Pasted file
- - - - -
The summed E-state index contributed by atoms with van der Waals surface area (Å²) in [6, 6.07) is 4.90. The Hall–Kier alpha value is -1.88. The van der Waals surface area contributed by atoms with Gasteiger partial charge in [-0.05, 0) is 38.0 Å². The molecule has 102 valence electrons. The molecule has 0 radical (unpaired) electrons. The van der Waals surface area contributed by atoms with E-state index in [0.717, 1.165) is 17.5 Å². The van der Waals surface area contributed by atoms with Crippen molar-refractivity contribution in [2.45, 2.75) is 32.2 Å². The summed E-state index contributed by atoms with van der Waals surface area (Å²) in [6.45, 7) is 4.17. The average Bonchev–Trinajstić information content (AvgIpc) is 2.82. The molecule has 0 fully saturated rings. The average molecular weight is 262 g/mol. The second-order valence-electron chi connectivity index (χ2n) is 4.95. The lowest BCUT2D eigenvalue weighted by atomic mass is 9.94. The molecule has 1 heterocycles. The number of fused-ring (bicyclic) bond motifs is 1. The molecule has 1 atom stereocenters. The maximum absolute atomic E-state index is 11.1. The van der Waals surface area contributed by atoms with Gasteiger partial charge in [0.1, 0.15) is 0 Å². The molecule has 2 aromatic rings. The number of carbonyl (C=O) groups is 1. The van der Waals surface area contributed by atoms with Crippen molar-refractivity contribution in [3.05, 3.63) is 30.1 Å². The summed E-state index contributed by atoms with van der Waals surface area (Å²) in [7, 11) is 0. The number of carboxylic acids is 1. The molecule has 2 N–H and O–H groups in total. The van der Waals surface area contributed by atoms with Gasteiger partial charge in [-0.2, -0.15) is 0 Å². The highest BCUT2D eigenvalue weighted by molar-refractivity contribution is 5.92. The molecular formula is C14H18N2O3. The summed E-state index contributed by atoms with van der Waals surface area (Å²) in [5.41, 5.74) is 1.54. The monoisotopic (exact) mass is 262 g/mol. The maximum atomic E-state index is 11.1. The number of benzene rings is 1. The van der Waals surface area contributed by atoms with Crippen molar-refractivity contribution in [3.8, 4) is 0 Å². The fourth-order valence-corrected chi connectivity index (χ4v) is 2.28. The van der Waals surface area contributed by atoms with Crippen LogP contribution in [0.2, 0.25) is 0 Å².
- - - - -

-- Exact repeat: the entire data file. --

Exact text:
The summed E-state index contributed by atoms with van der Waals surface area (Å²) in [6, 6.07) is 4.90. The Hall–Kier alpha value is -1.88. The van der Waals surface area contributed by atoms with Gasteiger partial charge in [-0.05, 0) is 38.0 Å². The molecule has 102 valence electrons. The molecule has 0 radical (unpaired) electrons. The van der Waals surface area contributed by atoms with E-state index in [0.717, 1.165) is 17.5 Å². The van der Waals surface area contributed by atoms with Crippen molar-refractivity contribution in [2.45, 2.75) is 32.2 Å². The summed E-state index contributed by atoms with van der Waals surface area (Å²) in [6.45, 7) is 4.17. The average Bonchev–Trinajstić information content (AvgIpc) is 2.82. The molecule has 0 fully saturated rings. The average molecular weight is 262 g/mol. The second-order valence-electron chi connectivity index (χ2n) is 4.95. The lowest BCUT2D eigenvalue weighted by atomic mass is 9.94. The molecule has 1 heterocycles. The number of fused-ring (bicyclic) bond motifs is 1. The molecule has 1 atom stereocenters. The maximum absolute atomic E-state index is 11.1. The van der Waals surface area contributed by atoms with Gasteiger partial charge in [0.1, 0.15) is 0 Å². The molecule has 2 aromatic rings. The number of carbonyl (C=O) groups is 1. The van der Waals surface area contributed by atoms with Crippen molar-refractivity contribution in [3.05, 3.63) is 30.1 Å². The summed E-state index contributed by atoms with van der Waals surface area (Å²) in [7, 11) is 0. The number of carboxylic acids is 1. The molecule has 2 N–H and O–H groups in total. The van der Waals surface area contributed by atoms with Gasteiger partial charge in [-0.2, -0.15) is 0 Å². The highest BCUT2D eigenvalue weighted by molar-refractivity contribution is 5.92. The molecular formula is C14H18N2O3. The summed E-state index contributed by atoms with van der Waals surface area (Å²) in [5.41, 5.74) is 1.54. The monoisotopic (exact) mass is 262 g/mol. The maximum atomic E-state index is 11.1. The number of benzene rings is 1. The van der Waals surface area contributed by atoms with Crippen molar-refractivity contribution in [3.8, 4) is 0 Å². The fourth-order valence-corrected chi connectivity index (χ4v) is 2.28. The van der Waals surface area contributed by atoms with Crippen LogP contribution in [0.2, 0.25) is 0 Å².